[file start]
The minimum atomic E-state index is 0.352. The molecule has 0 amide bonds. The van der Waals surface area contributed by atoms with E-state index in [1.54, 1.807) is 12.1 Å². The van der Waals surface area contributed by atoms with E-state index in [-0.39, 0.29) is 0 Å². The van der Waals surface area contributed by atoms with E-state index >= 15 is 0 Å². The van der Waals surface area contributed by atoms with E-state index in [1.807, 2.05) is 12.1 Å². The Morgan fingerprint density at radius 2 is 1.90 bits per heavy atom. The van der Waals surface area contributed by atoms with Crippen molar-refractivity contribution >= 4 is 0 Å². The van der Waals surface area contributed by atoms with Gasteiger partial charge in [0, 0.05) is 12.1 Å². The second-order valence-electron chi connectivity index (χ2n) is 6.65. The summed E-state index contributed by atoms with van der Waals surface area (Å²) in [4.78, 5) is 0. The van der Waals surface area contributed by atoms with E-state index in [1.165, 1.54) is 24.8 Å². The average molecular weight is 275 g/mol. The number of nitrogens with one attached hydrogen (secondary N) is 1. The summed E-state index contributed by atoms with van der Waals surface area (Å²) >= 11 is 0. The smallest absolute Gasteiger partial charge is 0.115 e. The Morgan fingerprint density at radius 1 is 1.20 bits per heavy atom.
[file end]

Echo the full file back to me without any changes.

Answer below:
The minimum atomic E-state index is 0.352. The molecule has 0 amide bonds. The van der Waals surface area contributed by atoms with E-state index in [1.54, 1.807) is 12.1 Å². The van der Waals surface area contributed by atoms with E-state index in [-0.39, 0.29) is 0 Å². The van der Waals surface area contributed by atoms with E-state index >= 15 is 0 Å². The van der Waals surface area contributed by atoms with E-state index in [1.807, 2.05) is 12.1 Å². The Morgan fingerprint density at radius 2 is 1.90 bits per heavy atom. The van der Waals surface area contributed by atoms with Crippen molar-refractivity contribution >= 4 is 0 Å². The van der Waals surface area contributed by atoms with Gasteiger partial charge in [0, 0.05) is 12.1 Å². The second-order valence-electron chi connectivity index (χ2n) is 6.65. The summed E-state index contributed by atoms with van der Waals surface area (Å²) in [4.78, 5) is 0. The van der Waals surface area contributed by atoms with E-state index in [1.165, 1.54) is 24.8 Å². The average molecular weight is 275 g/mol. The number of nitrogens with one attached hydrogen (secondary N) is 1. The summed E-state index contributed by atoms with van der Waals surface area (Å²) >= 11 is 0. The smallest absolute Gasteiger partial charge is 0.115 e. The Morgan fingerprint density at radius 1 is 1.20 bits per heavy atom.